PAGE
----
The Consolidated Appropriations Act of 2023 was signed into law in December 2022, providing more funding for artificial intelligence and machine learning initiatives across the federal government than ever before.
In the below article, Perkins Coie covers which agencies received funding.
The mammoth $1.7 trillion Consolidated Appropriations Act of 2023 (the Act) was signed into law by President Biden on December 29, 2022. It includes record levels of funding for a wide range of Artificial Intelligence (AI) and Machine Learning (ML) initiatives across the federal government. The Act also directs several federal agencies to help ensure the responsible use of AI technologies, including the prevention of algorithmic bias.
AI Research and Development Initiatives
The Act invests in AI innovation by allocating over $1 billion to AI research and development efforts across a wide variety of federal government agencies as follows:
- National Science Foundation (NSF). $686 million for AI-related grants and interdisciplinary research initiatives, including the ethical and safe development of AI and continued expansion of the National AI Research Institutes. As part of its funding, the Act directs NSF to continue its efforts in workforce development for AI and other emerging technologies, including education programs for non-computer science students, with focused outreach to minority-serving institutions.
- National Institutes of Health (NIH). $135 million to support building NIH’s ML capacity to accelerate the pace of biomedical innovation, including $50 million dedicated to general AI- and ML-focused investments and $85 million dedicated specifically to the Office of Data Science Strategy. The Act notes that the $70 million portion of this funding directed towards the Cures Acceleration Network will allow it to expand its existing efforts in AI- and ML-enabled chemistry for drug development. Further, the Act directs the Office of Portfolio Analysis to invest its additional $3 million in funding towards developing AI-based analytical tools to help NIH optimize investments in biomedical research by identifying emerging topics and potentially transformative breakthroughs.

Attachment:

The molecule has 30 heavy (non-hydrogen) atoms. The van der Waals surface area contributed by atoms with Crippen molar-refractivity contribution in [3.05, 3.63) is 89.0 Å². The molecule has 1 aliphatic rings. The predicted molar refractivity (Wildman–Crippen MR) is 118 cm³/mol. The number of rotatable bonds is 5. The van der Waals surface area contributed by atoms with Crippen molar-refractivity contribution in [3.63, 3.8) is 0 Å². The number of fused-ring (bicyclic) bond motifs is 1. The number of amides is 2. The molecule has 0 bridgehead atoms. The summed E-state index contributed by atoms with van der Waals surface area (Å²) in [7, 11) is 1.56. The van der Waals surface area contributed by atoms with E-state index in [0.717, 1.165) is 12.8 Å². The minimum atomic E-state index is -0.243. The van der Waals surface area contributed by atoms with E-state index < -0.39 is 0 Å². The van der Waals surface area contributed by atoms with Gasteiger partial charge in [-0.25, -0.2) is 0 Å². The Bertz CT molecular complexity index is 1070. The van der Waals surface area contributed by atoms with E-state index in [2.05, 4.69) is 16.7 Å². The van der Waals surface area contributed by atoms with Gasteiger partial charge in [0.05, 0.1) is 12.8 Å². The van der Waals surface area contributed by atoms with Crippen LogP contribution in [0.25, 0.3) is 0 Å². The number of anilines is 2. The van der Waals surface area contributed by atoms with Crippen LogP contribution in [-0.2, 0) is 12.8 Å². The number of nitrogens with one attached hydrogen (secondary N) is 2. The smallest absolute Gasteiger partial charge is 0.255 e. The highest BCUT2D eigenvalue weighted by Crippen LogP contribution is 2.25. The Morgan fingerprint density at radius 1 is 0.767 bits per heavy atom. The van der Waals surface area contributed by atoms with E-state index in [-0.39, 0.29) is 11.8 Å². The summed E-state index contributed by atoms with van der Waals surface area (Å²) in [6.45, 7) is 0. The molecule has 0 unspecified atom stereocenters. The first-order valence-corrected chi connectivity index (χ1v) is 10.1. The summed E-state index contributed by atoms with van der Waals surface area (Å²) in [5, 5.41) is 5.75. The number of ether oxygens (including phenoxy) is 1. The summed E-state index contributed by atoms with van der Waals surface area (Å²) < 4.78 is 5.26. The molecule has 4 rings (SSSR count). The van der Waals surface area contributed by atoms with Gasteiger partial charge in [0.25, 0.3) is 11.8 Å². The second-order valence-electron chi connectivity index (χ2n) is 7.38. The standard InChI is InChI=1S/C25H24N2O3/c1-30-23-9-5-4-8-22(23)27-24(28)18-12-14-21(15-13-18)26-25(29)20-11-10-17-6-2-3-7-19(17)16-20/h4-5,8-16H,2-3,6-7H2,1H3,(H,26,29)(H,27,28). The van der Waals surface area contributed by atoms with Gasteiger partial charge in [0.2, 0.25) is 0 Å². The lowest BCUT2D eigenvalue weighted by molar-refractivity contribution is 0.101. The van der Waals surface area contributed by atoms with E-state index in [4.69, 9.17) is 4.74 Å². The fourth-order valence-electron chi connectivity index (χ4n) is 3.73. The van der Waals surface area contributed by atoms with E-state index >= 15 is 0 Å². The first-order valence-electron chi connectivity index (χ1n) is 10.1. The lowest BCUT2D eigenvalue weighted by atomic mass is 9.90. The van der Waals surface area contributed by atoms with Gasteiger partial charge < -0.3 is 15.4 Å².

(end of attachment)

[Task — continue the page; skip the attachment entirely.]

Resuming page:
- National Institute of Standards And Technology (NIST). $35 million for AI research and measurement science efforts, including developing “resources for government, corporate, and academic uses of AI to train and test systems, model AI behavior, and compare systems.” As part of its funding, the Act encourages NIST to continue to improve its Facial Recognition Vendor Test.
- Department of Homeland Security (DHS). $10 million for Customs and Border Protection to develop AI- and ML-capable nonintrusive inspection systems and an additional $500,000 for the DHS’ Artificial Intelligence Technology Center. The Act also generally directs Customs and Border Protection to use part of its $252 million allocation for targeting funding towards buying AI tools to improve its operations.
- National Oceanic and Atmospheric Administration (NOAA). $5 million to develop AI systems and optimization of software to support preprocessing of dense observation data sets so extraction of the most useful information will be included in data assimilation for model initialization.
- Department of Justice (DOJ). $5 million for the Office of Justice Programs to partner with universities to develop a training regimen with AI and virtual reality for local and state law enforcement.